Like so many of the divergent inspirations for Maris Curran’s feature directorial debut, it was a low point that led the Bay Area-based filmmaker’s thoughts drift to the north.
“It’s a film that takes on a series of contrasts: North/South, black/white, rural/urban, living/dead, young/old and ill/well,” the writer/director said of “Five Nights in Maine,” a drama that fittingly enough could also very well turn a difficult time in her life into a beautiful work of art should it reach its Kickstarter goal by September 1st.
Out of work and nearing the end of a failing relationship, the director and commercials producer, whose short film “Margarita” made the festival rounds in 2009, started to reminisce about the areas of her youth, beginning in Atlanta near her birthplace in Augusta and then traveling upwards towards rural Maine, where she spent her summers visiting relatives. Eventually, that provided the roadmap for “Five Nights” and its lead Sherwin, an African-American man struggling to come to terms with the death of his wife of 10 years when he accepts the invitation of her estranged mother-in-law to possibly make sense of things and is thrust into a region where he is wholly uncomfortable.
“It’s about losing a partner and having to confront where our loved ones come from, but on a deeper level, it is a film about the loss of one’s self, an internal loss,” said Curran, who adds that the film will deal with race in a way through the journey of her lead character with an honesty that’s uncommon in American culture, let alone American cinema. “Ultimately, Sherwin makes the personal political and elevates the film to be about much more than one person’s loss.”
No strangers to such territory after taking Sundance Film Festival by storm with the coming-of-age drama “Pariah,” that film’s award-winning cinematographer Bradford Young and its producer Nekisa Cooper will join Curran's production team that reads like an all-star squad from the rest of this year’s festival including “Circumstance” composer Gingger Shankar and “Take Shelter” production designer Chad Keith.
“We’re going to wreak subtle aesthetic havoc when the three of us get into the woods of Maine,” the filmmaker said, referring to Young and Keith, explaining that “Five Nights” will take full advantage of the picturesque topography of the Northeast with a style she says is best described as poetic realism. “The tone of the film is intimate and landscape and geography are key – linking directly to the emotional substance of the film. The film is both a visual and emotional journey through compassion and grief.”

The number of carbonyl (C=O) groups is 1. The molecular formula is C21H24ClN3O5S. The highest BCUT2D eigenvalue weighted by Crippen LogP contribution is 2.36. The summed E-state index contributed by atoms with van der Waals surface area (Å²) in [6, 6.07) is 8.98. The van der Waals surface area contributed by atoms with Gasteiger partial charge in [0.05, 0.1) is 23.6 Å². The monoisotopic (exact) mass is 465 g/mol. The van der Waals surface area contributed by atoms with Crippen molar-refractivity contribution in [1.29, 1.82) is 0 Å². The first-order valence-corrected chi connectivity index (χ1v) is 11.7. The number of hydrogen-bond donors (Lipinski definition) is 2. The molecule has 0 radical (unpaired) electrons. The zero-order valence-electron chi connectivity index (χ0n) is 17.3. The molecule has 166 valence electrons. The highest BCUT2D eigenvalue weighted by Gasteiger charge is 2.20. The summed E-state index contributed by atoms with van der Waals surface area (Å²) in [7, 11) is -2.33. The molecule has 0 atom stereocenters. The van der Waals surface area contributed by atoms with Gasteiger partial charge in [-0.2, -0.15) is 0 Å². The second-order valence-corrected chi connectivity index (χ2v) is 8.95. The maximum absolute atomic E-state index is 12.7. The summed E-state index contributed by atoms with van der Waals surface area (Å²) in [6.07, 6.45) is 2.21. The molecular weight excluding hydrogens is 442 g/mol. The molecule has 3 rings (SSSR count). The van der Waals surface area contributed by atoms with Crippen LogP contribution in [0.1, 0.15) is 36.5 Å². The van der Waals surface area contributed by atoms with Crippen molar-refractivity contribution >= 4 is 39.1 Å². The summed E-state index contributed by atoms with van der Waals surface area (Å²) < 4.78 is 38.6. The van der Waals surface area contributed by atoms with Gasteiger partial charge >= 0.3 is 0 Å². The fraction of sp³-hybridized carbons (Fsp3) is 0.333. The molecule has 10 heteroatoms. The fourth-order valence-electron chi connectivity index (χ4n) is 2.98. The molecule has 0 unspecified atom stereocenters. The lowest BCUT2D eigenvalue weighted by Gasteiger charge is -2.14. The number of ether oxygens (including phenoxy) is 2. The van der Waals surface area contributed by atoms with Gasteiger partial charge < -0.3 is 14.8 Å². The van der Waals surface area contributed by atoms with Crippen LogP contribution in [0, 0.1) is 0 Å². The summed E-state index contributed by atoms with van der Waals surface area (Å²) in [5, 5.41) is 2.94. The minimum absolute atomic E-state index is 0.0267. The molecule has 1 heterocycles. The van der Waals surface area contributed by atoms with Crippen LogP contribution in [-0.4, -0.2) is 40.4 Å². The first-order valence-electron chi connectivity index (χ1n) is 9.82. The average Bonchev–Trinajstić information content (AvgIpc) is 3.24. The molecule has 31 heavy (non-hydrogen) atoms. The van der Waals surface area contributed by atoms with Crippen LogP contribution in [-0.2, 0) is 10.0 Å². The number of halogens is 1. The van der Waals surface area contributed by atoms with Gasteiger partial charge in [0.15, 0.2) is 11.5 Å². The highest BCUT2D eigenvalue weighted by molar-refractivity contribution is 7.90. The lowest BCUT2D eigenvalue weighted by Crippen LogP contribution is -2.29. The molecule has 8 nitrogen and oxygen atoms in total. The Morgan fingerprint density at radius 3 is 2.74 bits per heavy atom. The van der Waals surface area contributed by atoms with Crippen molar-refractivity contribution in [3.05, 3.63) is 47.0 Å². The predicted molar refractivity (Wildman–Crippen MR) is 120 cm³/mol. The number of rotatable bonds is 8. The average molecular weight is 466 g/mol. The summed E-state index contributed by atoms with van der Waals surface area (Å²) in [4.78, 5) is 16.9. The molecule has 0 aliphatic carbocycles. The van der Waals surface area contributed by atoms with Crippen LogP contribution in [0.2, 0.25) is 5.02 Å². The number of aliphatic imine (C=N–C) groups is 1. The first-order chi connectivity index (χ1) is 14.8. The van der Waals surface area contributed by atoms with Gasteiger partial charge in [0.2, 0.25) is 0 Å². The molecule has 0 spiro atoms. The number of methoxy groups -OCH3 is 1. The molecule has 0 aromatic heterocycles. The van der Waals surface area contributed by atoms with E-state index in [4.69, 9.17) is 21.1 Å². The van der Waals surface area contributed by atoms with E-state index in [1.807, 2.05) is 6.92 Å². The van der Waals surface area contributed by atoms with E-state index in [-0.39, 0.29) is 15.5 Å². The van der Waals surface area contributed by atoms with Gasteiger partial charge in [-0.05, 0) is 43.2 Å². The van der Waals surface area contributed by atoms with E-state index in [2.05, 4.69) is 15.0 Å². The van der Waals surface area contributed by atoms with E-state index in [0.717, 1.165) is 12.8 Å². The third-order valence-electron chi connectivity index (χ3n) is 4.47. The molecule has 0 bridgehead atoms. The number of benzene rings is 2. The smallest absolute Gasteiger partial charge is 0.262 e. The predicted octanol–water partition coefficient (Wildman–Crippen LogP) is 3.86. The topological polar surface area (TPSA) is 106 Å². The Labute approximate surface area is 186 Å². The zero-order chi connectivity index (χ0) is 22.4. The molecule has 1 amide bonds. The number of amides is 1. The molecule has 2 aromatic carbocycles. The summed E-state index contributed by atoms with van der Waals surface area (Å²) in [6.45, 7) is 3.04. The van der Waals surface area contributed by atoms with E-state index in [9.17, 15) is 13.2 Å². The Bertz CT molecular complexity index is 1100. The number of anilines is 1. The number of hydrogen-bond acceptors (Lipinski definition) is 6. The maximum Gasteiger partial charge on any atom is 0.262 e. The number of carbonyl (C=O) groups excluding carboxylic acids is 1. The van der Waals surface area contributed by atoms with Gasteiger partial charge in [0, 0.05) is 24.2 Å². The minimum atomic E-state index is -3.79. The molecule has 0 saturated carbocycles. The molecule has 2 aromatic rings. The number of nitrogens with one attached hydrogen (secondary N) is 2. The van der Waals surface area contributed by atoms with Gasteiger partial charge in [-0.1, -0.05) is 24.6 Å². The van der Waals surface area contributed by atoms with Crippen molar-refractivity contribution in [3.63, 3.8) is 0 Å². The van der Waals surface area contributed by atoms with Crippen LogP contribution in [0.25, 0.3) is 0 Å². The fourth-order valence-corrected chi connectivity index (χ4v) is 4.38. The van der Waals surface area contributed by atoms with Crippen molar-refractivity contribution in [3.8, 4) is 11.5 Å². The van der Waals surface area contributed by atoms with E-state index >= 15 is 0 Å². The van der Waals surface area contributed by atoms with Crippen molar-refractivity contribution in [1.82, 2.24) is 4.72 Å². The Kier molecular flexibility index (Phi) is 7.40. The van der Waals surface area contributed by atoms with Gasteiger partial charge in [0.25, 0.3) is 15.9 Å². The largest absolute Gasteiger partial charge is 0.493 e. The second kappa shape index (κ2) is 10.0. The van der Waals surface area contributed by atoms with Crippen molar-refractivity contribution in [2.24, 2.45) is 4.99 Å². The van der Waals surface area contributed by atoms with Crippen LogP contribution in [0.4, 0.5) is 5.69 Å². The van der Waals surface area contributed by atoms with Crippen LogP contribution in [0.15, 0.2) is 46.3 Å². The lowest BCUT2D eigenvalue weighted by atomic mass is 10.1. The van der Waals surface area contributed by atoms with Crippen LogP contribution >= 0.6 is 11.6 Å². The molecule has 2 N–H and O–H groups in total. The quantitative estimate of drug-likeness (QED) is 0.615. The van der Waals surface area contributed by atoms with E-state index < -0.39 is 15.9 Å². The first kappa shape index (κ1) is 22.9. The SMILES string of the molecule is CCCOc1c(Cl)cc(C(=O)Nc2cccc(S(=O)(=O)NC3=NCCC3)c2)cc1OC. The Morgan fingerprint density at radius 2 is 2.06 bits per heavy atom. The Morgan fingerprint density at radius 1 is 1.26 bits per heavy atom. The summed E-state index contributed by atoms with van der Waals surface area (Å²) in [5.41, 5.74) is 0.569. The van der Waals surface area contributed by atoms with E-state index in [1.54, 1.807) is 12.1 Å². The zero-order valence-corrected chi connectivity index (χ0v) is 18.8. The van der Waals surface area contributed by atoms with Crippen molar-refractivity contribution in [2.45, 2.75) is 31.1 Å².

While that may make “Five Nights” sound heavy, Curran insists it’s a story about redemption and well before its planned shoot in the spring of next year, it’s become an uplifting tale behind the scenes.
“It is an unusual project, so I believe that the folks attached joined the project for very personal reasons, which means that we all feel a sense of ownership of the project,” said the filmmaker in a sentiment about her on-set collaborators that could easily be extended to the film’s Kickstarter supporters.
“It has already been an incredibly illuminating, gratifying and humbling experience raising funds on Kickstarter," she adds. "You are literally asking your audience to watch you construct the film from the bottom up.”
From the sound of it, that skyward direction is one that the filmmakers of "Five Nights of Maine" and its burgeoning fanbase should get used to.
To back this project and to see Maris Curran's personal pitch video, visit the Kickstarter page for "Five Nights in Maine" here. And stay connected with the film's progress on its Facebook page and Twitter.